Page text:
God Is Exalted and Exclusive (Theology Proper)
Scripture teaches that Jehovah, the God of the Bible, is exalted above all gods and is the only real, true, and living God.
God Is Exalted
Israelites and Gentiles asserted that Israel’s God is exalted above all gods. Melchizedek, Gentile king of Salem and priest of God, called Abram’s God “the most high God” (Gen. 14:19–20). Abram spoke to the king of Sodom about “the LORD, the most high God” (Gen. 14:22). Moses told Pharaoh, “There is none like unto the LORD our God” (Ex. 8:10).
Jethro, Moses’ father-in-law, was so impressed with Jehovah’s deliverance of Israel from bondage in Egypt that he declared, “Now I know that the LORD is greater than all gods” (Ex. 18:11). David wrote, “Among the gods, there is none like unto thee, O Lord” (Ps. 86:8). King Solomon told Hiram, king of Tyre, “Great is our God above all gods” (2 Chr. 2:5). The Psalms claim, “The LORD is a great God, and a great King above all gods” (95:3); “the LORD . . . is to be feared above all gods. For all the gods of the nations are idols; but the LORD made the heavens” (96:4–5); the Lord is “exalted far above all gods” (97:9); “our Lord is above all gods” (135:5); and “Oh, give thanks unto the God of gods” (136:2).
After the prophet Daniel interpreted King Nebuchadnezzar’s dream, the king exclaimed, “Of a truth it is that your God is the God of gods” (Dan. 2:47). After God delivered Daniel’s friends from the fiery furnace, Nebuchadnezzar called Israel’s God “the Most High God” and declared, “There is no other God that can deliver after this sort” (Dan. 3:26, 29). Daniel referred to God as “the Most High God” (Dan. 5:18, 21).
Demon-possessed people also called God “the Most High God” (Mk. 5:7; Acts 16:17).
God Is Exclusive
The biblical claim that Jehovah is the only real God is based on several factors.
The Holiness of God
The holiness of God is His quality of being divided from everyone and everything else in the sense of being different, distinct, or unique. Hannah declared, “There is none holy like the LORD: for there is none beside thee” (1 Sam. 2:2). C. F. Keil and F. Delitzsch claimed the latter part of Hannah’s declaration “explains the reason given for His holiness, viz. ‘there is not one (a God) beside thee.’”1 None is holy or unique as Jehovah is because He is the only God who exists.
Moses and the children of Israel sang that no one else is holy or unique like Jehovah: “Who is like unto thee, O LORD, among the gods? Who is like thee, glorious in holiness . . . ?” (Ex. 15:11).
Tribulation saints will sing the song of Moses, “For thou only art holy,” and give the reason Jehovah is holy or unique in an exclusive sense: “for all nations shall come and worship before thee” (Rev. 15:4). The fact that all nations will come and worship Jehovah indicates that all nations will recognize that He is the only God who exists. Thus Jehovah is holy or unique in an exclusive sense because He is the only real God.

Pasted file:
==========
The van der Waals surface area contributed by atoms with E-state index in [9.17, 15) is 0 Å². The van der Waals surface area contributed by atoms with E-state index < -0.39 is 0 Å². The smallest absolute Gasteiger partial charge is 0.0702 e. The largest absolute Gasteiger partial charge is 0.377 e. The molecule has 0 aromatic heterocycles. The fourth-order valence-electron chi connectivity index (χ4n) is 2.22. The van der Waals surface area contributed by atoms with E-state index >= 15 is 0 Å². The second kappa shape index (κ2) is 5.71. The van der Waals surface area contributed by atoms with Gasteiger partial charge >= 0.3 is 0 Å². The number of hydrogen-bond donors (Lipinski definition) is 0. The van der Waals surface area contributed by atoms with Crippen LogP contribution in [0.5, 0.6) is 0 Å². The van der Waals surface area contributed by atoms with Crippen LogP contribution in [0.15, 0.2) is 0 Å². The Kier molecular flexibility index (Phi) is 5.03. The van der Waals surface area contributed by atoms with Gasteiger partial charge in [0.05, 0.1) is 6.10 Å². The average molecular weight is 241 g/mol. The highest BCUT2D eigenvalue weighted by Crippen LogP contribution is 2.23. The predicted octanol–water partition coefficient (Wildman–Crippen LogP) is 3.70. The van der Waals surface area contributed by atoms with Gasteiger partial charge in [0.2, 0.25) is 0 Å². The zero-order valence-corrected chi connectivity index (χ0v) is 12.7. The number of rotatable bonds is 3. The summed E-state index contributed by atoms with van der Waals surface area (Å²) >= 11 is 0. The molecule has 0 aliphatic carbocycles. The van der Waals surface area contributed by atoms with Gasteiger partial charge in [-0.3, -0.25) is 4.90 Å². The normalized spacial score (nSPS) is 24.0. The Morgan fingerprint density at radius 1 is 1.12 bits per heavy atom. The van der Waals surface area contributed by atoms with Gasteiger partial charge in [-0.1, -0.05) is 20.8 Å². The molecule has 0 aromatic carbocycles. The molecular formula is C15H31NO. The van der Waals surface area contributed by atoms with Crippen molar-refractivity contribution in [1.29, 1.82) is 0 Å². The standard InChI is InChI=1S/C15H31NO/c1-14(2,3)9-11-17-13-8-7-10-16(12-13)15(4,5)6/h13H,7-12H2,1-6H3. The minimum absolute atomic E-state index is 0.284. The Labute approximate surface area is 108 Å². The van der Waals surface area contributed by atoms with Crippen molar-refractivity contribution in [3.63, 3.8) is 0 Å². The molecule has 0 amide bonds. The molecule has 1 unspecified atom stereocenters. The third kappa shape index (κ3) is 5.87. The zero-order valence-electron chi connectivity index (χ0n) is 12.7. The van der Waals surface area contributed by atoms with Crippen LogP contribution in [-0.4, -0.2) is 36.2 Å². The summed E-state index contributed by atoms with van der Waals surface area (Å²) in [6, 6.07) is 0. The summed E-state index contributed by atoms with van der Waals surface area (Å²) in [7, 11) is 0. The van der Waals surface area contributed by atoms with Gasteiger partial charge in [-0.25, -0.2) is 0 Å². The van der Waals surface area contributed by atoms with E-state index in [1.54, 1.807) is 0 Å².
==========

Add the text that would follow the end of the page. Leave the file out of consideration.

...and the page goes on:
Assertions of One God
Assertions by God. God asserts that He is the only real God. He declares, “See now that I, even I, am he, and there is no god with me” (Dt. 32:39). Earl S. Kalland explained:
What was Israel to understand? That the Lord is God! This statement is made the more impassioned and emphatic by the repetition of the first personal pronoun, “I, even I” . . ., and the simple but profound assertion, “I am he” . . . an assertion of the reality and uniqueness of the Lord as God, readily seen in the line that follows, which asserts that no other God exists.2
God said to Israel, “I am he; before me there was no God formed, neither shall there be after me. I, even I, am the LORD, and beside me there is no savior” (Isa. 43:10–11). Edward J. Young wrote,
They are thus to perceive that He who speaks to them is the I AM, the one who is, the existing, true, actual God. The old gods of Israel’s period of idolatry must go, and Israel must know that Yahweh of hosts alone is the true God. Before Him there was no true God formed, nor will there be any other after Him. The word “formed” may cast some reflection upon the fact that the idols are formed by molding. The God of Israel, however, is superior to them, for He has no beginning nor ending.3
God also declared, “I am the first, and I am the last, and beside me there is no God” (Isa. 44:6); “I AM the LORD, and there is none else, there is no God beside me” (Isa. 45:5); “there is no God else beside me, a just God and a Savior; there is none beside me. Look unto me, and be saved, all the ends of the earth; for I am God, and there is none else” (Isa. 45:21–22).
Assertions by Others. Israelites and Gentiles asserted that Jehovah, Israel’s God, is the only real God. After hearing what Jehovah did for the Israelites at the Red Sea and in their conquest of the Amorites, Rahab, the Canaanite harlot, told the Israelite spies, “The LORD your God, he is God in heaven above, and in earth beneath” (Josh. 2:11).
David asserted that no one is God except Jehovah, asking rhetorically, ”For who is God, except the LORD?” (2 Sam. 22:32).
After God healed Naaman, captain of Syria’s army, of leprosy, Naaman declared, “Now I know that there is no God in all the earth, but in Israel; . . . thy servant will henceforth offer neither burnt offering nor sacrifice unto other gods, but unto the LORD” (2 Ki. 5:15, 17).